Remembering Europe

My first visit to Europe was in 1966.  I was a teenager with more git-up-and-go than sense.

A friend an I flew to London (Heathrow) and immediately hopped on a train to Yugoslavia. We were going to meet some of my friends buddies there. They lived in a Communist country, and Yugoslavia was one of the few places we could all reach without too much hassle.

We met in Opatija, in what is now Croatia. While my friend was catching up with his Communist friends, I busied myself discovering the local breads and mineral waters. I spent hour after hour swimming in the Adriatic. You know those pretty urchins? They can really hurt when you step on them. Ouch.

The most common language back then was French. My French really sucks. When I tried, they’d usually just chuckle and ask me to go back to English.

I had two assets: a Eurail pass which gave me unlimited travel on the European train system and a suitcase of Levi 501 jeans. The trip across the English Channel was brutal. Crossing that bit of water was almost a half a day, as I recall. They broke apart the train and loaded all the cars onto ferries to slosh from England to France. We took the Eurostar on a more recent trip. Crossing the English Channel through the Chunnel was a whopping 13-minutes. It just isn’t such a big deal as it once was.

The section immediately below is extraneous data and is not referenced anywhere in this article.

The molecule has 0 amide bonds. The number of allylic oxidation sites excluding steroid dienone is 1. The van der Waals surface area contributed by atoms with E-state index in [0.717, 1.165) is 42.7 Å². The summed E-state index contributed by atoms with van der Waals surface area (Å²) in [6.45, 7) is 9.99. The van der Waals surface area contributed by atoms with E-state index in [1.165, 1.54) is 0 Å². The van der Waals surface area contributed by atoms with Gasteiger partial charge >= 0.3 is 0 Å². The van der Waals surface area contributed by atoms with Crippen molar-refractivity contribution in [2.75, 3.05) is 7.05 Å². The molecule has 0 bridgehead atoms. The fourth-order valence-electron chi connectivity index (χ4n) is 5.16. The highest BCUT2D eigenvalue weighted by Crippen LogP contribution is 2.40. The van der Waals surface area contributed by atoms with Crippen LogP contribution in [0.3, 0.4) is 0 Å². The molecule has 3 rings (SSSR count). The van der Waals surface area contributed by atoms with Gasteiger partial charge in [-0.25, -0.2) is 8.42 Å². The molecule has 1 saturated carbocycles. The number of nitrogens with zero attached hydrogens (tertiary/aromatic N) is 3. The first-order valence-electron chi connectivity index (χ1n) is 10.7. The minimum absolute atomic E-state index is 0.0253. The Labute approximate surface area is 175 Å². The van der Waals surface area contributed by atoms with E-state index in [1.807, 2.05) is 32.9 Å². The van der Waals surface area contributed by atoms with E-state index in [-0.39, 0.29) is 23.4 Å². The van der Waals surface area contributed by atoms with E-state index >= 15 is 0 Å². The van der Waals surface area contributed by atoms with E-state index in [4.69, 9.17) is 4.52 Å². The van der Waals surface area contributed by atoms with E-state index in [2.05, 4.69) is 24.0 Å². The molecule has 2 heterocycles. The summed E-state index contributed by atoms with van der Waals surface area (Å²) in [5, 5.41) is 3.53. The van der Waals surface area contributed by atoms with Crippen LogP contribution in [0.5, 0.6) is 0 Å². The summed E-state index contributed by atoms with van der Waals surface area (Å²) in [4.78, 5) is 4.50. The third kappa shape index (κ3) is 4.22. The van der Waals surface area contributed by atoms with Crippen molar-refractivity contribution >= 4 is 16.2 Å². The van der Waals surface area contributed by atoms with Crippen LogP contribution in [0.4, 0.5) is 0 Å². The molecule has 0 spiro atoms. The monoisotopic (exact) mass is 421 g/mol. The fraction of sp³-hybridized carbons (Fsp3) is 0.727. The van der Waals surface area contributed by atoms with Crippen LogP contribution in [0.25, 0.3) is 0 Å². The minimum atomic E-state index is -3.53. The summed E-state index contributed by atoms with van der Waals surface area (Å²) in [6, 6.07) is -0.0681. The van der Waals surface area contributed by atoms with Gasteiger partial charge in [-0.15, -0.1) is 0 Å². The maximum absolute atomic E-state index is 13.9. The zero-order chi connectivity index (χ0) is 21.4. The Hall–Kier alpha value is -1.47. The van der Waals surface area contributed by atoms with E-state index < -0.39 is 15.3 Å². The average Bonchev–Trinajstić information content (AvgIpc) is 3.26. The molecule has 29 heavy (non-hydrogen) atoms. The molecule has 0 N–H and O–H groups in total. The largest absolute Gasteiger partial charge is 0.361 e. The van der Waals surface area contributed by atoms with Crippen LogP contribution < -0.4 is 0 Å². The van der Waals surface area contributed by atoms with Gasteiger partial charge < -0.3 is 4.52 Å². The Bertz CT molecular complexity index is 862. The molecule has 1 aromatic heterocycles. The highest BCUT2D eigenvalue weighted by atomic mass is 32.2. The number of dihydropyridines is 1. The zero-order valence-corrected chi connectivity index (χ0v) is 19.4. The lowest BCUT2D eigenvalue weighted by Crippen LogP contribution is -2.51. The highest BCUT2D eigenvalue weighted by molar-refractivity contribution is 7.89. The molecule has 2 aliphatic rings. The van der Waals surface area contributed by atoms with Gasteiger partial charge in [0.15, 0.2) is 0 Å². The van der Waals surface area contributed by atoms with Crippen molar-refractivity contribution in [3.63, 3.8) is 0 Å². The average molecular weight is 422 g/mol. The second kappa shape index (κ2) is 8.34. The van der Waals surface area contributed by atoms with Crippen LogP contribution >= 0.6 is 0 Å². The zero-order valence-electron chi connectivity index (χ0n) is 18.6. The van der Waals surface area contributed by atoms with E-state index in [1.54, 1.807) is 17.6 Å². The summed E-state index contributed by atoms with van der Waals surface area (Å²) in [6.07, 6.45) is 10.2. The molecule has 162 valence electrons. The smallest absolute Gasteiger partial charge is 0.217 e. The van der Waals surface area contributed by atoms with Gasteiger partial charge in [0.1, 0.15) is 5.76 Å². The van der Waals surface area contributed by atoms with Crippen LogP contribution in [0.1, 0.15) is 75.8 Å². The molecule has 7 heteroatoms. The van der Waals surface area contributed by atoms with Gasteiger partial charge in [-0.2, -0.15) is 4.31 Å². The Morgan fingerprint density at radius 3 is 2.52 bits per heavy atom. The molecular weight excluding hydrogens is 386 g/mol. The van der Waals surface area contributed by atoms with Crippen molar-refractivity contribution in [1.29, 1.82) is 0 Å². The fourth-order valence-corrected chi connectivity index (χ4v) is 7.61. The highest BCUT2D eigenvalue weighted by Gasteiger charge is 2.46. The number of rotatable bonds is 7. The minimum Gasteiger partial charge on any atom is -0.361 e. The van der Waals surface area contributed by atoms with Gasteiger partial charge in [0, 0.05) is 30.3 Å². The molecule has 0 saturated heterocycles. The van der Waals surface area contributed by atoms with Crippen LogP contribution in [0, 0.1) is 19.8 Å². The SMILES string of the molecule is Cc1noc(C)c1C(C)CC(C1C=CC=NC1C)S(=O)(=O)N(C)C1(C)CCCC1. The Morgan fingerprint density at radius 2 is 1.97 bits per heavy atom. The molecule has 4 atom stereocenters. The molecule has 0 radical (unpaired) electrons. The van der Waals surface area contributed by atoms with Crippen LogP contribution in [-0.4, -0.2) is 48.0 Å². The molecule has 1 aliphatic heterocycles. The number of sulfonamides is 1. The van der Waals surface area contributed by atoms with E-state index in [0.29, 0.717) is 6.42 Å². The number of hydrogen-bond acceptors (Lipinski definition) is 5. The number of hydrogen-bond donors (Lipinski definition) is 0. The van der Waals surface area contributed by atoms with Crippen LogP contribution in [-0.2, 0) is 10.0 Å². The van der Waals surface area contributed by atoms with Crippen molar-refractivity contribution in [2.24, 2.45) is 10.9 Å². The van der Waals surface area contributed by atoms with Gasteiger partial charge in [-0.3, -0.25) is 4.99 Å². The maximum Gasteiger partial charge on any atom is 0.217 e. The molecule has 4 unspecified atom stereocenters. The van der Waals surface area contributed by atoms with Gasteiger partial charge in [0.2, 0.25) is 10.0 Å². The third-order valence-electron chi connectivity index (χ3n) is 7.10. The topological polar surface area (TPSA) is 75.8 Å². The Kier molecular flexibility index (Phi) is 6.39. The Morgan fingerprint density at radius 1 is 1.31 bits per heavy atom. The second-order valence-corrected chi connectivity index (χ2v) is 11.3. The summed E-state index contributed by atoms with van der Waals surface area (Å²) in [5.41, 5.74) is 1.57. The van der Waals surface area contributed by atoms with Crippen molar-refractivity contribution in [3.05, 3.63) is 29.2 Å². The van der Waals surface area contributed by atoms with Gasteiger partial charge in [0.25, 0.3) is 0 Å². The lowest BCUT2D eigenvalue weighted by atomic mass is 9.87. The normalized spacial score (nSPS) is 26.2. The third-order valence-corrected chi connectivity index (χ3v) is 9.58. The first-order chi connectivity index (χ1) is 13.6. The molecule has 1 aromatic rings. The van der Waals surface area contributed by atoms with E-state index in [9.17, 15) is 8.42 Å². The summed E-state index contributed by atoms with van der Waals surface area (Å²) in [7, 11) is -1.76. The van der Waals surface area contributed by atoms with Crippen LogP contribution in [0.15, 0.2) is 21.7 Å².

The Levi jeans were along because somebody said I could make spending money on them. Holy moly, they were right. Back then 501s were something of a rarity in Europe. It seemed like everybody wanted a pair, and they were willing to pay much more than I thought they were worth. I basically ended up with an empty suitcase and a full wallet.